Extracting ctDNA from 93 plasma samples, they quantified the number of fragments of each tumor-specific chromosomal arrangement in the ctDNA by dPCR. The team was able to detect eventual cases of breast cancer recurrence with 93 percent sensitivity and 100 percent specificity.
Saga is also developing an unnamed third platform that is a pure NGS approach based on gene panels, which Saal said is similar to technology offered by other sequencing companies. He noted that the firm will use the platform to minimize the false positive noise in a cancer sample.
"What will be different [about the third platform] is [that] the library preparation and the bioinformatics … [will be] augmented by machine learning to improve noise reduction and error correction," Saal explained.
In June 2018, Saga signed a customer agreement with the Center for Molecular Diagnostics (CMD) at the Skåne University Hospital system in Scania, Sweden. The CMD, which is part of Clinical Genomics Lund, is now validating Saga's IBSAFE technology for clinical use to aid treatment decisions for patients with NSCLC and AML.
Anders Edsjö, a senior pathology consultant at Region Skåne's Clinical Genetics and Pathology lab, noted that the validation study is still ongoing in both diseases. He explained that researchers have performed labwork and technical troubleshooting in the molecular pathology unit and CMD, which are both in the same department at Clinical Genomics Lund.
Edsjö said that the AML project aims to compare IBSAFE to an unnamed Swedish clinical standard assay performed at the Sahlgrenska University Hospital. While Edsjö believes the results are promising, he noted that the researchers are still finalizing the analysis.
Within the NSCLC project, Edsjö said the group has divided the work according to targeted clinical questions. However, he noted that Saga's assay for detecting EGFR variants in plasma to identify resistance to first- and second-generation tyrosine kinase inhibitor treatment is already in clinical use. Edsjö's team is currently following up with assays for "sensitizing variants and additional resistance mutations to address resistance to third generation TKI and anti-ALK-treatment resistance in NSCLC."
Edsjö mentioned that the group's major challenges have mainly been pre-analytical, adapting DNA-preparation protocols to avoid issues in the downstream PCR step. While the team does not have suggestions for improving Saga's assay, Edsjö noted that an assay for "ALK and ROS1 [biomarkers] would be very valuable" to use plasma testing to identify patients with NSCLC.
"We hope to continuously expand the list of assays, [such as] BRAF for melanoma, PIK3CA for breast cancer, et cetera," Edsjö said. "This requires a close collaboration and a high degree of methodological skills on all parts."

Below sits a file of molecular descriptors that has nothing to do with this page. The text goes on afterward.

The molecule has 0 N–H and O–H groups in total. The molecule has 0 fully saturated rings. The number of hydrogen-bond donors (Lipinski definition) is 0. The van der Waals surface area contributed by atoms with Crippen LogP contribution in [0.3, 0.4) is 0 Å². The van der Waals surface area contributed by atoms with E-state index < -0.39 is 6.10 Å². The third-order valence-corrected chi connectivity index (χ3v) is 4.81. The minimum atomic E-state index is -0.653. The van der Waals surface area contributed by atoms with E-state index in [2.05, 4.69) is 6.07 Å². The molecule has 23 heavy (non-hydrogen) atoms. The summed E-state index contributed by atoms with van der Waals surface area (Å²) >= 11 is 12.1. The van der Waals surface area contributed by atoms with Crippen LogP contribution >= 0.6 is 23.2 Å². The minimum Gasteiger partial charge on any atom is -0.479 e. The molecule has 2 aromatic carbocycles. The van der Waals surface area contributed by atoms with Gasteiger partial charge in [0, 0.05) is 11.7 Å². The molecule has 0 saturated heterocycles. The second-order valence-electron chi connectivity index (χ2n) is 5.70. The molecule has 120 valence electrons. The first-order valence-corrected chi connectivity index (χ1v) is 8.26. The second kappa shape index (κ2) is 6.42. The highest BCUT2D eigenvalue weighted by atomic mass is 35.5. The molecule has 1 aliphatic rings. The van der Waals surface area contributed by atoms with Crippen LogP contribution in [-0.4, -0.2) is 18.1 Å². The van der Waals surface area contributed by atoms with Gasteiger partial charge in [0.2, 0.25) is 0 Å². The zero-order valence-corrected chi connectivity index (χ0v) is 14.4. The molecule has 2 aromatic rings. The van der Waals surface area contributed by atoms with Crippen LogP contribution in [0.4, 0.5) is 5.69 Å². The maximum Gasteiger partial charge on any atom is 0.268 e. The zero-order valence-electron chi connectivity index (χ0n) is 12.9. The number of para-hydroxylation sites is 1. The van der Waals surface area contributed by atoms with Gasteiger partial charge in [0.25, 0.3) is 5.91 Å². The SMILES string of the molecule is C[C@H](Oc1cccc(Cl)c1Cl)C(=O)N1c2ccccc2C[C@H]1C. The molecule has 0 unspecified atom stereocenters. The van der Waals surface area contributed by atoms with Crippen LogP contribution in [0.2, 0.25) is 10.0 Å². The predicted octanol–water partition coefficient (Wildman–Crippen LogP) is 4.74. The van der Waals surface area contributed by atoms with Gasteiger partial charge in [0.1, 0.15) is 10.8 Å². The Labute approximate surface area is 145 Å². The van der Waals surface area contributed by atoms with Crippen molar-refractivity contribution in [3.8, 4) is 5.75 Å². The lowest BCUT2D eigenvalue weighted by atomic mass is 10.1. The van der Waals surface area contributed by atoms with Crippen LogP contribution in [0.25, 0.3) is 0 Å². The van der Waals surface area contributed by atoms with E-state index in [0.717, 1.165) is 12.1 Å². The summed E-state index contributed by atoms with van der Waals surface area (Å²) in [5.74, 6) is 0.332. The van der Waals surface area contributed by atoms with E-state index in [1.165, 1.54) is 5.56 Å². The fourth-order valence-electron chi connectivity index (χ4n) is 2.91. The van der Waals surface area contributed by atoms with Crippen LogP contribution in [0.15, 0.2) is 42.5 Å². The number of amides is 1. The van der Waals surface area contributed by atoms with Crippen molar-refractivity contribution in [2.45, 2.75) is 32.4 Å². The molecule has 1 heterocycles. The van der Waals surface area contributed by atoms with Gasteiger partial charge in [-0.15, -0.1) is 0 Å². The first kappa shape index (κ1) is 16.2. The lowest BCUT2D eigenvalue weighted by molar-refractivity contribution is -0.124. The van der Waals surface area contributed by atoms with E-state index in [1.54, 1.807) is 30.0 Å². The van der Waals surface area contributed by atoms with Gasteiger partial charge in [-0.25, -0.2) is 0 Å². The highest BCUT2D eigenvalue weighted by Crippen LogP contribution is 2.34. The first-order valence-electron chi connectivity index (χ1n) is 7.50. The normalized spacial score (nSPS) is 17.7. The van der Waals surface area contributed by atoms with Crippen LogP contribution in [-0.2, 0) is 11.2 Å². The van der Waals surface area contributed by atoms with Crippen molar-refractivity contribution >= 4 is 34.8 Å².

Saal noted that researchers using standard qPCR, dPCR, and NGS have struggled with false positive data in the 0.001 percent to 0.1 percent range because of nucleotide incorporation errors by the polymerase enzyme. He believes that the issue even happens with high-fidelity enzymes, as the low rate of error causes false-positive variants at most positions in the genome. Saal emphasized that IBSAFE's use of dPCR compartments with the firm's proprietary chemistry reduces the consequence of polymerase errors, claiming that it "effectively reduces the noise to near zero."
"For many applications, a digital PCR approach may be better [than qPCR and NGS] when you have companion diagnostic drugs or mutations that are easily understood, and you want results that don't require you to batch several samples together per run," he said.
According to Saal, Saga has signed commercial agreements with several undisclosed pharmaceutical partners and biomedical laboratories. However, Saal declined to disclose the price of the RUO kits because several different factors are involved that will affect the overall cost of the test for researchers.
Saal noted that Saga filed the first patent for its liquid biopsy detection tool in 2015 with "14 different jurisdictions, including the US, Canada, China and other major markets," and anticipates CE-IVD approval for its IBSAFE technology by the end of the year. He also emphasized that the patents related to KROMA and IBSAFE are all wholly owned by Saga.
In addition to last week's $4.2 million venture financing round, Saga Diagnostics has raised about $2 million through academic grants and funding rounds in the past few years, including a $497,000 grant from Sweden's SWElife Innovation program in November 2018 and a $1.3 million March 2018 seed funding round.
Saga will use the recently raised funds to further commercialize its portfolio of kits and services and perform prospective clinical studies. While Saga plans to receive regulatory approval for its KROMA and IBSAFE RUO kits for customers, it will also use the funding to continue developing the third "pure" NGS platform. Saal also noted that his team is in the process of rebranding IBSAFE and KROMA.
NIST's Cole said that there are significant challenges to provide reliable measurements at high levels of sensitivity given the complexities and differences in patient samples. Until Saga's technology has been proven further in peer-reviewed studies for clinical use, he remains skeptical about its use in clinical applications such as early detection, monitoring cancer relapse, and response to drug therapy.
"When you claim to have that level of sensitivity, you need to have a lot of high-quality data from patient samples to back it up," Cole said. "Right now, researchers are pushing the limit of detection for ctDNA, but we don't know what the clinically significant level is yet, and thus it needs to be proven by clinical trials in the future."